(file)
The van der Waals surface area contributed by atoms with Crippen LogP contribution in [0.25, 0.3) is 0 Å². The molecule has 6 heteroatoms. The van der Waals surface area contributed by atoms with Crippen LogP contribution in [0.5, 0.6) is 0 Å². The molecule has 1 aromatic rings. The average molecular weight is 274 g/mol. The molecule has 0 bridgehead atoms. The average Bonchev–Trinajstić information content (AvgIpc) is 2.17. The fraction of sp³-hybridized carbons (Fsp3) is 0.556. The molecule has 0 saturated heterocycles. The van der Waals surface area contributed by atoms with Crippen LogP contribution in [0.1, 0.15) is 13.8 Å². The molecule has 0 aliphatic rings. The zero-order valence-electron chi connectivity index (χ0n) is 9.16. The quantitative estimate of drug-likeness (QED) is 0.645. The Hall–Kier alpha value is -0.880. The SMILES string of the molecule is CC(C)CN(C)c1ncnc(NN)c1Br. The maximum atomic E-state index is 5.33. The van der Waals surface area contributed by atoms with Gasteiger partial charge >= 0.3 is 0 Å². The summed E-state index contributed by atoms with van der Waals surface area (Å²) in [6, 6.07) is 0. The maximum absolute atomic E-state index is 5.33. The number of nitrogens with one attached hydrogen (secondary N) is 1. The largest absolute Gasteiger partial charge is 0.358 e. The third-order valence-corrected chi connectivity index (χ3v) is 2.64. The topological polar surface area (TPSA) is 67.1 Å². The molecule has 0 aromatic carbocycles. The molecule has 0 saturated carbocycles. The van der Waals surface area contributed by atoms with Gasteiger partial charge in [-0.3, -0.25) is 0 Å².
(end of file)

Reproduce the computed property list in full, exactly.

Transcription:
The van der Waals surface area contributed by atoms with Crippen LogP contribution in [0.25, 0.3) is 0 Å². The molecule has 6 heteroatoms. The van der Waals surface area contributed by atoms with Crippen LogP contribution in [0.5, 0.6) is 0 Å². The molecule has 1 aromatic rings. The average molecular weight is 274 g/mol. The molecule has 0 bridgehead atoms. The average Bonchev–Trinajstić information content (AvgIpc) is 2.17. The fraction of sp³-hybridized carbons (Fsp3) is 0.556. The molecule has 0 saturated heterocycles. The van der Waals surface area contributed by atoms with Crippen LogP contribution in [0.1, 0.15) is 13.8 Å². The molecule has 0 aliphatic rings. The zero-order valence-electron chi connectivity index (χ0n) is 9.16. The quantitative estimate of drug-likeness (QED) is 0.645. The Hall–Kier alpha value is -0.880. The SMILES string of the molecule is CC(C)CN(C)c1ncnc(NN)c1Br. The maximum atomic E-state index is 5.33. The van der Waals surface area contributed by atoms with Gasteiger partial charge >= 0.3 is 0 Å². The summed E-state index contributed by atoms with van der Waals surface area (Å²) in [6, 6.07) is 0. The maximum absolute atomic E-state index is 5.33. The number of nitrogens with one attached hydrogen (secondary N) is 1. The largest absolute Gasteiger partial charge is 0.358 e. The third-order valence-corrected chi connectivity index (χ3v) is 2.64. The topological polar surface area (TPSA) is 67.1 Å². The molecule has 0 aromatic carbocycles. The molecule has 0 saturated carbocycles. The van der Waals surface area contributed by atoms with Gasteiger partial charge in [-0.3, -0.25) is 0 Å².